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Living in the Moment – How I Spent My Saturday

A perfect fall day, great people doing something they love; for the sheer joy of it. No expectations, no timeline, no phones, no emails, no talk of work, no worrying about the kid’s soccer games, the office, house hold chores, the schedule or even time.  None of the myriad of issues we allow to dictate and dominate our lives. There just are not many better ways to be reminded of the timeless lessons in life – live in the moment.  Unload the baggage just for a few hours – you will be better for it.

Joe's-Fall-Dalles-Ride-062

No one spoke of stressful issues.  Nothing about work, what anyone does for a living, politics, religion, kid’s sports, the economy (well a couple typical jokes), or even training or races.  It was all fun banter – chatting about bikes, about trips on bikes, about family and mutual friends.  It was 80 miles of time spent with others enjoying the moment, enjoying the day, enjoying the ride, and sprinting for a few signs and racing up a few climbs.  It was not about a destination, it was about a journey.  So simple really, enjoying the journey and actually appreciating where we are, who we are with, and what we are doing.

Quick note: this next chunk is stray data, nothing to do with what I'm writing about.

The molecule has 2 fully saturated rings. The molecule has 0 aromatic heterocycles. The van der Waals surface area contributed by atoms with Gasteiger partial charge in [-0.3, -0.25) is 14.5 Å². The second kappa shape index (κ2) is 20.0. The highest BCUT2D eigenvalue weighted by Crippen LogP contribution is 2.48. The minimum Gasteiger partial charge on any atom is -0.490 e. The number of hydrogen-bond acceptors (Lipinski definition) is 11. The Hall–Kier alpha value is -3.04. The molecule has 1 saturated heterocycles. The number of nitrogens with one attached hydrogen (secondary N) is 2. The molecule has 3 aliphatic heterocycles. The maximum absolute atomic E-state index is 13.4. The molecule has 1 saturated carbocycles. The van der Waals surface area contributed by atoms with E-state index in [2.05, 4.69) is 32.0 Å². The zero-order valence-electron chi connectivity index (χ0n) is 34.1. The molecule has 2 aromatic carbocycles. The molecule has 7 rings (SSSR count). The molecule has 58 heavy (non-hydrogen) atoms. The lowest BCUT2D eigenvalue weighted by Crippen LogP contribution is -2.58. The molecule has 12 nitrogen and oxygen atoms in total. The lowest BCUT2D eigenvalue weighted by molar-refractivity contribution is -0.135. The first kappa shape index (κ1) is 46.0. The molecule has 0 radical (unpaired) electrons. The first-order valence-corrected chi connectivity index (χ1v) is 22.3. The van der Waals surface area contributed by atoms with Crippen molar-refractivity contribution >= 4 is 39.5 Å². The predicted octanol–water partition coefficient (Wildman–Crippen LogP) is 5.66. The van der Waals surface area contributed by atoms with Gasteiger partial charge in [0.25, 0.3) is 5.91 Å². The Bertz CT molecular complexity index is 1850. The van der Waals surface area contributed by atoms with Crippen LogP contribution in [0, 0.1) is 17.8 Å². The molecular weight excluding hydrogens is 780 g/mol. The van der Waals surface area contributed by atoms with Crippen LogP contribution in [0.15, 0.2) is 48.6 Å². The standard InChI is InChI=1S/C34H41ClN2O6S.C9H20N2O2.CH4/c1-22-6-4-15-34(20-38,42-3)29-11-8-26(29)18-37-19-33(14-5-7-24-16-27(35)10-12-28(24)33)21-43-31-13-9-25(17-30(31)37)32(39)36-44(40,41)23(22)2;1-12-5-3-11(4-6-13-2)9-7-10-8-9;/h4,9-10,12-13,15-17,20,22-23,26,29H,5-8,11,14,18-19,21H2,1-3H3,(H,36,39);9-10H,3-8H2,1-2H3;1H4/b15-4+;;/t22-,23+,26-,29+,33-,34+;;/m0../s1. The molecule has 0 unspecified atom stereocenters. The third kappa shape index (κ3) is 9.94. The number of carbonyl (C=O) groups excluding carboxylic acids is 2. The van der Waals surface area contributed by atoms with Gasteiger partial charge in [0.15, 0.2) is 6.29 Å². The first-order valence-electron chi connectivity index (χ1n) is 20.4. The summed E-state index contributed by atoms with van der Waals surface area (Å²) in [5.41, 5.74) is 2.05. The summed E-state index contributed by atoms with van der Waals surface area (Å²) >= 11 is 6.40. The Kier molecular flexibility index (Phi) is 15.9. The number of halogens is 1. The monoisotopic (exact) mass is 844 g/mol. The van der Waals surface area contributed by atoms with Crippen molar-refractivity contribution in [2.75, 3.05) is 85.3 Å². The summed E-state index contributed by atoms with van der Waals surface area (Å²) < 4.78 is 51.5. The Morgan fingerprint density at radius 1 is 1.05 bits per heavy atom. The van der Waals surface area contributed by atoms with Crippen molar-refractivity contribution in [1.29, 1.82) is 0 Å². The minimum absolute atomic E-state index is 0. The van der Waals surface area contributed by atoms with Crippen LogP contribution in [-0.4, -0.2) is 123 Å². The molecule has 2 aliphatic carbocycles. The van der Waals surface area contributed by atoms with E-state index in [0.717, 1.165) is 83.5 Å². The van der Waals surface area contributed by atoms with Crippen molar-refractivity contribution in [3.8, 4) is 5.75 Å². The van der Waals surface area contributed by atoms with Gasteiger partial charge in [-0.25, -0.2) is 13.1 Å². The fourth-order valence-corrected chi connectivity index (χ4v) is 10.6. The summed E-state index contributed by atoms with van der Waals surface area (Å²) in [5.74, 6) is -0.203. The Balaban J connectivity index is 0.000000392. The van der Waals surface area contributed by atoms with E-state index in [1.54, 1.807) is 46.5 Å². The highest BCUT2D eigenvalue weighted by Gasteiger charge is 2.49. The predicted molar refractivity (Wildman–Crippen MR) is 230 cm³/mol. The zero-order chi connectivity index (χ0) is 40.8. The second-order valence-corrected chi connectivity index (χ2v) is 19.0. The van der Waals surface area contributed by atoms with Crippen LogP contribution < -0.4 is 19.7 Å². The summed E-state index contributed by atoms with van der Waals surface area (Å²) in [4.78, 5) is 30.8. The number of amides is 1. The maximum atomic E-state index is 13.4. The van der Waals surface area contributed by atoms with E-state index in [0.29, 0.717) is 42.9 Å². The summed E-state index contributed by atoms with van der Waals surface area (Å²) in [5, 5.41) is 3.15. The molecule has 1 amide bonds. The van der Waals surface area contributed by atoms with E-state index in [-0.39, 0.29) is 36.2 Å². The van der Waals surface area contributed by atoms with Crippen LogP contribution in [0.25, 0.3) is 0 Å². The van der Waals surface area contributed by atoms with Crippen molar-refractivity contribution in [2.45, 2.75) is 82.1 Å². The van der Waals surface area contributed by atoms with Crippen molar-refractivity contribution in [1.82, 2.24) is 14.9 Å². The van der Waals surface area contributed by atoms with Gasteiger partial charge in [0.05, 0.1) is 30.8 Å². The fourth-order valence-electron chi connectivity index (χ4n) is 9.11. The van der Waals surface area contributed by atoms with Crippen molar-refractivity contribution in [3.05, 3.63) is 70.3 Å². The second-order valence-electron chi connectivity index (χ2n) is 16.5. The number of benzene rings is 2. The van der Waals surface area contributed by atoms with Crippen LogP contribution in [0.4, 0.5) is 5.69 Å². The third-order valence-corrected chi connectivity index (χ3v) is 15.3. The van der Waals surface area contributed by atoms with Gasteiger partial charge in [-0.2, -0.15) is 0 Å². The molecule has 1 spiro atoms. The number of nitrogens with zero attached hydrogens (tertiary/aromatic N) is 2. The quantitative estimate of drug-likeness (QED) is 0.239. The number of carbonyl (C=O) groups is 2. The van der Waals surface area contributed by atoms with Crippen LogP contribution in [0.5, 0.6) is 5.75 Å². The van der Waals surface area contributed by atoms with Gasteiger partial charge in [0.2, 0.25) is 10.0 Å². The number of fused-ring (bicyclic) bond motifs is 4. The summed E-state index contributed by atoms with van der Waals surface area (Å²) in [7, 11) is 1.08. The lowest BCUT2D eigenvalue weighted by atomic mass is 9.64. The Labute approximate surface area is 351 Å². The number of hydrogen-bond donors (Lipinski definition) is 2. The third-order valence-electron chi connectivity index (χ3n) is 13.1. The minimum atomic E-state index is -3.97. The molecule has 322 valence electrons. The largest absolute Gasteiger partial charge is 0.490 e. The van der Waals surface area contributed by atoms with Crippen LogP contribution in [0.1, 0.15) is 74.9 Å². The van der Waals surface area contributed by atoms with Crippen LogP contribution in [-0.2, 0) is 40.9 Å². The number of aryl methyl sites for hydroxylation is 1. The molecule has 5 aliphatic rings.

So we chose to ride bikes. It is not the bike that made the day, it was the time spent with others doing what you love – doing something you have loved since youth. And for one special fall day we were reminded yet again why youth is wasted on the young. As adults and professionals, parents and spouses, these sorts of opportunities to “live in the moment” do not come along too often – you better be ready to embrace them.